Merial: Performance Data Drives Improvement14 August 2009
UK - A willingness to try new techniques is integral to Kevin Gilbert’s approach to improving pig production at Womblehill, Aberdeenshire. A recent visit to the unit demonstrated Kevin’s willingness to trial new tools, evaluate performance and then either adopt or discard them based on careful measurement of results. This approach can be seen from the farrowing house to the fattening and finishing barns.
Womblehill is a 450 indoor sow unit with all progeny finished on site. Kevin’s target is to farrow 20 sows per week and wean 11 pigs per sow. The farrowing house consists of three sections allowing 21 sows to farrow per week. The old pig unit was sold in 2000 to make way for new improved housing, allowing Mr Gilbert to improve the layout and re-locate the feed mill and slurry store. He uses split suckling and cross fostering to ensure good intake of colostrum and maximise farrowing house performance. The farrowing houses all have isles running both in front of and behind the farrowing crates to allow easy access to new born piglets without disturbing the sows or gilts. While this increased the cost of the build, Kevin feels that this has more than paid for itself in increased pigs weaned over the years.
According to Mr Gilbert, "Apart from a bought-in diet for the 8 – 12kg weaners, everything else is home mixed. Dry sows are fed on Microware ESFs and lactating sows are hand fed. A drive to improve daily weight gain led me to try liquid feeding from 12kg onwards and I now use Hampshire Phase Feeding which I’m convinced has given me a 100g a day extra growth." Mr Gilbert uses a PIC Hampshire boar for hybrid vigour and growth, crossing with Large White and Landrace. He has not bought in any pigs since 2002 which means he has been better able to control the level of disease on the unit and to select the best animals for breeding.
Since mid 2007 Mr Gilbert has been using Circovac® PCV2 sow vaccine. As piglets came through the system from vaccinated sows he began to see improvements in mortality rates and increased daily weight gains in the feeding herd. Vitality of piglets has been observed to improve and weaning weights have also increased. However, never one to stand still, he wondered if a piglet vaccine might produce even better improvements in the feeding herd so decided to trial it side by side with the sow vaccine. Having carefully measured the results the data showed little difference between the two, although Circovac resulted in slightly better overall results by the end of the trial (See Table 1: Average Daily Weight Gain and Table 2: Live Weight Comparison). "It was only by measuring the performance that I could accurately see whether there was any difference - mortality-wise, there was no difference between the sow and piglet vaccinated groups at all," said Mr Gilbert. "Given the ease of using a sow vaccine as compared to a piglet vaccine, and the cost-effectiveness of the vaccine, the choice for me is obvious." Use of the piglet vaccine has now ceased on the unit.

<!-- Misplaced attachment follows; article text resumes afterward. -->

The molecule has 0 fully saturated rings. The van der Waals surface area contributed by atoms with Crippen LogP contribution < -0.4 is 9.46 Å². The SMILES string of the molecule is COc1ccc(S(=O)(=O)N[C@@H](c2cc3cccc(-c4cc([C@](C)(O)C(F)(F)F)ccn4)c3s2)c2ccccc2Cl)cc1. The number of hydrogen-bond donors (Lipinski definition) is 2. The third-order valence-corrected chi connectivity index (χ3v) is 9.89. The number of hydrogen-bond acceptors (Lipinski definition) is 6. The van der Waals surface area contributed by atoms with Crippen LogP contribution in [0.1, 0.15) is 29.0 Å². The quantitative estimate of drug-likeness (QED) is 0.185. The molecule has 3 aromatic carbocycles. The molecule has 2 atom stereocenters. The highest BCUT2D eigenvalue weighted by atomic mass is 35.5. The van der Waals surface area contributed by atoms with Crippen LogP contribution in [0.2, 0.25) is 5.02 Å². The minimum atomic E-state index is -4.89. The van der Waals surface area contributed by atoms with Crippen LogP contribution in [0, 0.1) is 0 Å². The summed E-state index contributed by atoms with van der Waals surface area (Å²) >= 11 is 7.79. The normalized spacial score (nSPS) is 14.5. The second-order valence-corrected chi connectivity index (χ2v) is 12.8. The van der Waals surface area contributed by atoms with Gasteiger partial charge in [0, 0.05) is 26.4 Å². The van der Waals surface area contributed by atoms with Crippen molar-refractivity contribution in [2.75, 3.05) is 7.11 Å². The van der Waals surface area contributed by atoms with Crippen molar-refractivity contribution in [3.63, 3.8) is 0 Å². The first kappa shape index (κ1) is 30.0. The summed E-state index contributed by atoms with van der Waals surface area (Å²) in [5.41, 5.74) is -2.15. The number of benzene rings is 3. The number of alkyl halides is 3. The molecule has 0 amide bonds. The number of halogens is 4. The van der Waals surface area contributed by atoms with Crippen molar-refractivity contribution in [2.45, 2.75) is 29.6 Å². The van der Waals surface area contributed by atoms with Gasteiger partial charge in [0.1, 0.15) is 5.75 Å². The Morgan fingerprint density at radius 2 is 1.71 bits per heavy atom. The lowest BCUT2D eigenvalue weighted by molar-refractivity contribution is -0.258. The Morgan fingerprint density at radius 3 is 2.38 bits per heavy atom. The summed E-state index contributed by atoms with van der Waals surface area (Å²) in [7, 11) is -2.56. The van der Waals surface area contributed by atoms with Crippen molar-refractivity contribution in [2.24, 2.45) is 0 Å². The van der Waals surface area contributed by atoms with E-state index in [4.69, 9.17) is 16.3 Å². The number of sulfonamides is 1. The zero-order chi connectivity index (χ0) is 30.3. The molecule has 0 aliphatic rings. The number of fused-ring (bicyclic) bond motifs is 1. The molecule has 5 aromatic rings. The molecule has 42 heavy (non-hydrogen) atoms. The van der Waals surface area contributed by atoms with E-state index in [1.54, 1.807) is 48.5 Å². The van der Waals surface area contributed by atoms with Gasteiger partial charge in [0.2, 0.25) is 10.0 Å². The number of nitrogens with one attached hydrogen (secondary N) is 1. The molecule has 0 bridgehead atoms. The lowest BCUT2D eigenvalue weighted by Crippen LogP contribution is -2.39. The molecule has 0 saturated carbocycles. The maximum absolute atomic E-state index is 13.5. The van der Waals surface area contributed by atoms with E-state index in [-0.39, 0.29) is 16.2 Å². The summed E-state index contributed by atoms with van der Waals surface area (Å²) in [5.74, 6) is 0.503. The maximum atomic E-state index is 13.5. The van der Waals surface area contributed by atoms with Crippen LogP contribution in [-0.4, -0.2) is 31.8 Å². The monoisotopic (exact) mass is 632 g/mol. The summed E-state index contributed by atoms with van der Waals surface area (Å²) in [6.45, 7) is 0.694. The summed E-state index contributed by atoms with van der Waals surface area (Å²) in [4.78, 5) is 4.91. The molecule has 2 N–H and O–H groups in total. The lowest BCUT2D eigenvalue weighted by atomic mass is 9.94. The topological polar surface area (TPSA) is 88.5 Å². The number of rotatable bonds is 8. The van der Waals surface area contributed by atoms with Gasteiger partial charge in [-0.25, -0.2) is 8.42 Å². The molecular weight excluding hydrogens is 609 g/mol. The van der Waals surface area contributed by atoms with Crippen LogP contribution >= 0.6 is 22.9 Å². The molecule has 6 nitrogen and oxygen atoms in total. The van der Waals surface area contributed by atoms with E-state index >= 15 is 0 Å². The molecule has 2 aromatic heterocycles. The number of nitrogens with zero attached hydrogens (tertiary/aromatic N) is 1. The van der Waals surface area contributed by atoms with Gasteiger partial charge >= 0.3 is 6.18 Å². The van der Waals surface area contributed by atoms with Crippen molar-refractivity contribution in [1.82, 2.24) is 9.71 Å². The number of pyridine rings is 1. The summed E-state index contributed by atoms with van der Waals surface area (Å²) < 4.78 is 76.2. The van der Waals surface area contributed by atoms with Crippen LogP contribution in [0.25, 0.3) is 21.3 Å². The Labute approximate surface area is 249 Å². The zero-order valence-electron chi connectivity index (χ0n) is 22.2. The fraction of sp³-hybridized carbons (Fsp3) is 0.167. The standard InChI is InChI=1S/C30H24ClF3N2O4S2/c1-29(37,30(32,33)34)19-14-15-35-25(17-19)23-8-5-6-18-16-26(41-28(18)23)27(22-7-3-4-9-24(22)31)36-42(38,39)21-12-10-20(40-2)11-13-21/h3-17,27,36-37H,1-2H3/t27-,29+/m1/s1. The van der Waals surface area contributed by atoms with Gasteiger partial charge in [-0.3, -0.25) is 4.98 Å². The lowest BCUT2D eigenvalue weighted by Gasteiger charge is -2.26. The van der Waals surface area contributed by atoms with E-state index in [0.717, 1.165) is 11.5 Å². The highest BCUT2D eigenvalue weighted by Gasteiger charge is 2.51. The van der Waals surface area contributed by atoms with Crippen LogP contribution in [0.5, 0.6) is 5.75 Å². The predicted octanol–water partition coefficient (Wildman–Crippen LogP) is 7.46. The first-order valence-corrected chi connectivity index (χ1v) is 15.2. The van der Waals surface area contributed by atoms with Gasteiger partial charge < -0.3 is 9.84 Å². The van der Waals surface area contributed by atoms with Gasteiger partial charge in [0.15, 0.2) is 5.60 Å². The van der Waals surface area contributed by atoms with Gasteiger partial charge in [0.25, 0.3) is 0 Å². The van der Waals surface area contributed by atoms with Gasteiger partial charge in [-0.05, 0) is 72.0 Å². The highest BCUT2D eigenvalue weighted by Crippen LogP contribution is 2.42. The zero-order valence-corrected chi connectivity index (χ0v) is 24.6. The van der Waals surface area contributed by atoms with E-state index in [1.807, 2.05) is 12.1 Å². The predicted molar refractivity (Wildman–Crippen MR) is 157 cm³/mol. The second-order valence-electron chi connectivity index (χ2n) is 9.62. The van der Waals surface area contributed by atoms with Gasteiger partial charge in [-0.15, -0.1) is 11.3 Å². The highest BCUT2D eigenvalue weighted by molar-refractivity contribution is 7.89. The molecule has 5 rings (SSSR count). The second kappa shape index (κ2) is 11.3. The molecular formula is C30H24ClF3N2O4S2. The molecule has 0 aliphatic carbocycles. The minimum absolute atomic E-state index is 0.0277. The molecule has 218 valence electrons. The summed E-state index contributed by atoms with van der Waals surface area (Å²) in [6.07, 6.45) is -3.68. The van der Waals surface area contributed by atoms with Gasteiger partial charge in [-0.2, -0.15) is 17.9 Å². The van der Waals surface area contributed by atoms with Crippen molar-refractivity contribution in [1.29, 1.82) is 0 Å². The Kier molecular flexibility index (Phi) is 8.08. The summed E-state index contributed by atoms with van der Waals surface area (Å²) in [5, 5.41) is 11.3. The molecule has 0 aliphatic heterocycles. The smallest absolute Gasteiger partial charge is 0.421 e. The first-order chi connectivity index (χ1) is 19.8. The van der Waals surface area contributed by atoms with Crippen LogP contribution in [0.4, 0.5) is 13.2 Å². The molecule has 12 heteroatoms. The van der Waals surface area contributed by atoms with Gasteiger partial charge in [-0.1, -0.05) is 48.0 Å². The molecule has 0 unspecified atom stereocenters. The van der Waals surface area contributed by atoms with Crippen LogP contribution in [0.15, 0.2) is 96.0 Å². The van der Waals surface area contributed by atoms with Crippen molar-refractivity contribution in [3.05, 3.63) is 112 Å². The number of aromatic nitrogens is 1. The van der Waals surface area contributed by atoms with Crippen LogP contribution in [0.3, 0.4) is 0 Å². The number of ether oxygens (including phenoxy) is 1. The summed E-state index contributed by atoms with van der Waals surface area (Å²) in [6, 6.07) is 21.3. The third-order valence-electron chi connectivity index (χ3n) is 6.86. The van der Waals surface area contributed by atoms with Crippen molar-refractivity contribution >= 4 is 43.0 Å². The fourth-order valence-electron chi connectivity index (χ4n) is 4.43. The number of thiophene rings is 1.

One of Mr Gilbert’s most recent additions to the set-up is the introduction of Q-Scan technology from his feed supplier Harbro Farm Sales. The tool provides 24/7 visual monitoring of the herd from non-intrusive cameras sited above the drinkers. The data captured is processed in seconds and uploaded into a web-reporting tool. The scans are translated into weight distribution graphs of the pigs in the pen, so he can evaluate and compare growth rates between and within pens and then implement changes in diet and management to improve performance in real time rather than analysing performance post slaughter.
Mr Gilbert’s attention to detail is also reflected in the layout of the unit. Piglets are moved easily and quickly from the farrowing house to the weaning sheds and then later on to the finishing sheds The design of the farrowing crates ensures piglets get better access to the sows’ teats and hence colostrum in the first few hours of life. All the more important as live born numbers continue to improve.
"It is easy to stand still and just carry on doing things the way they’ve always been done, especially if you are not aware of how your unit is performing," says Mr Gilbert. "Recording and measuring may seem a chore but it is the only way to gain an accurate picture of how profitable your business is. It also highlights where there are problems and where changes need to be made."
Mr Gilbert admits that sometimes the changes he makes are not always right, so he’ll try something different until it is right. Ultimately, collecting data on performance helps him make the right decisions on the type and quantity of feed, the right vaccines to use and gives him an accurate picture of the return on his investment.
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